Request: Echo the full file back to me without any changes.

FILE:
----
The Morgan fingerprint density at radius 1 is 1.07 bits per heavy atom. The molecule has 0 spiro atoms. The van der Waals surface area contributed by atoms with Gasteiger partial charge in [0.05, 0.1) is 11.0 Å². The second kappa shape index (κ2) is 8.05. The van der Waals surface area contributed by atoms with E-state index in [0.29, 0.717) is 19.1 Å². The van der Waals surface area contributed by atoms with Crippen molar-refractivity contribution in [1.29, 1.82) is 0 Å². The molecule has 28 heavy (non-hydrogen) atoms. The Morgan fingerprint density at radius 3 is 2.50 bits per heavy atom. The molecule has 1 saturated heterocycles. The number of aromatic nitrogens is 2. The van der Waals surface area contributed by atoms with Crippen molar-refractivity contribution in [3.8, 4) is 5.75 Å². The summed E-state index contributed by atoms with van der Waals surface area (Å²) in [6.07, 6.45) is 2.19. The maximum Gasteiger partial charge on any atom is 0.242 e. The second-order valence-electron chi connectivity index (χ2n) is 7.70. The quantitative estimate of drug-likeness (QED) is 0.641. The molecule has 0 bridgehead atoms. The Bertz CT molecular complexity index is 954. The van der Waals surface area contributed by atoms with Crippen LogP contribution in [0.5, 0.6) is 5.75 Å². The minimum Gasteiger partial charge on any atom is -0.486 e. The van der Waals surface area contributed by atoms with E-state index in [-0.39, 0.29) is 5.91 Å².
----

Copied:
The Morgan fingerprint density at radius 1 is 1.07 bits per heavy atom. The molecule has 0 spiro atoms. The van der Waals surface area contributed by atoms with Gasteiger partial charge in [0.05, 0.1) is 11.0 Å². The second kappa shape index (κ2) is 8.05. The van der Waals surface area contributed by atoms with E-state index in [0.29, 0.717) is 19.1 Å². The van der Waals surface area contributed by atoms with Crippen molar-refractivity contribution in [1.29, 1.82) is 0 Å². The molecule has 28 heavy (non-hydrogen) atoms. The Morgan fingerprint density at radius 3 is 2.50 bits per heavy atom. The molecule has 1 saturated heterocycles. The number of aromatic nitrogens is 2. The van der Waals surface area contributed by atoms with Crippen molar-refractivity contribution in [3.8, 4) is 5.75 Å². The summed E-state index contributed by atoms with van der Waals surface area (Å²) in [6.07, 6.45) is 2.19. The maximum Gasteiger partial charge on any atom is 0.242 e. The second-order valence-electron chi connectivity index (χ2n) is 7.70. The quantitative estimate of drug-likeness (QED) is 0.641. The molecule has 0 bridgehead atoms. The Bertz CT molecular complexity index is 954. The van der Waals surface area contributed by atoms with Crippen LogP contribution in [0.5, 0.6) is 5.75 Å². The minimum Gasteiger partial charge on any atom is -0.486 e. The van der Waals surface area contributed by atoms with E-state index in [-0.39, 0.29) is 5.91 Å².